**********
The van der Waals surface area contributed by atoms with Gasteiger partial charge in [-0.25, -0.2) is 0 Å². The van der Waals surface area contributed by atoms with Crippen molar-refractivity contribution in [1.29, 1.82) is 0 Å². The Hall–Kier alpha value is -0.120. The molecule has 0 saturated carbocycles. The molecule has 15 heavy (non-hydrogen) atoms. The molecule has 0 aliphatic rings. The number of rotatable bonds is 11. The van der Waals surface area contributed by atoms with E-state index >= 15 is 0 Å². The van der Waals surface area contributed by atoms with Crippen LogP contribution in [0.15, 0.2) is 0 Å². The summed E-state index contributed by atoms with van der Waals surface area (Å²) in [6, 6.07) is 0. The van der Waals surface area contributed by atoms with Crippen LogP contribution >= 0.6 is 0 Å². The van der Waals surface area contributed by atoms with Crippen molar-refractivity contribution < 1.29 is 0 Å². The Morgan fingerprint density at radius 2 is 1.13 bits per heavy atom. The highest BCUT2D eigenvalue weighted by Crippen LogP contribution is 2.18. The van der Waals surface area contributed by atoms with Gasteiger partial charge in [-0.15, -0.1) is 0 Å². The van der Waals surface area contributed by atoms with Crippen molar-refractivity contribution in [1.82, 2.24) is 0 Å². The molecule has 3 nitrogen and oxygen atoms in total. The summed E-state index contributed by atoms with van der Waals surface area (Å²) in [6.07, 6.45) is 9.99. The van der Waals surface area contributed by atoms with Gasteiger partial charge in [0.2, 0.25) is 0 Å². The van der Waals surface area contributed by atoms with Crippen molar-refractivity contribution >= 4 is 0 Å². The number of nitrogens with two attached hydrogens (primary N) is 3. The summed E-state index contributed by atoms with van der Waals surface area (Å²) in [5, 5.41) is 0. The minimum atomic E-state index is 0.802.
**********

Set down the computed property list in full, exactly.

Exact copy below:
The van der Waals surface area contributed by atoms with Gasteiger partial charge in [-0.25, -0.2) is 0 Å². The van der Waals surface area contributed by atoms with Crippen molar-refractivity contribution in [1.29, 1.82) is 0 Å². The Hall–Kier alpha value is -0.120. The molecule has 0 saturated carbocycles. The molecule has 15 heavy (non-hydrogen) atoms. The molecule has 0 aliphatic rings. The number of rotatable bonds is 11. The van der Waals surface area contributed by atoms with E-state index >= 15 is 0 Å². The van der Waals surface area contributed by atoms with Crippen LogP contribution in [0.15, 0.2) is 0 Å². The summed E-state index contributed by atoms with van der Waals surface area (Å²) in [6, 6.07) is 0. The van der Waals surface area contributed by atoms with Crippen LogP contribution >= 0.6 is 0 Å². The van der Waals surface area contributed by atoms with Crippen molar-refractivity contribution < 1.29 is 0 Å². The Morgan fingerprint density at radius 2 is 1.13 bits per heavy atom. The highest BCUT2D eigenvalue weighted by Crippen LogP contribution is 2.18. The van der Waals surface area contributed by atoms with Gasteiger partial charge in [-0.15, -0.1) is 0 Å². The van der Waals surface area contributed by atoms with Crippen molar-refractivity contribution in [1.82, 2.24) is 0 Å². The molecule has 3 nitrogen and oxygen atoms in total. The summed E-state index contributed by atoms with van der Waals surface area (Å²) in [6.07, 6.45) is 9.99. The van der Waals surface area contributed by atoms with Gasteiger partial charge in [0.2, 0.25) is 0 Å². The van der Waals surface area contributed by atoms with Crippen molar-refractivity contribution >= 4 is 0 Å². The number of nitrogens with two attached hydrogens (primary N) is 3. The summed E-state index contributed by atoms with van der Waals surface area (Å²) in [5, 5.41) is 0. The minimum atomic E-state index is 0.802.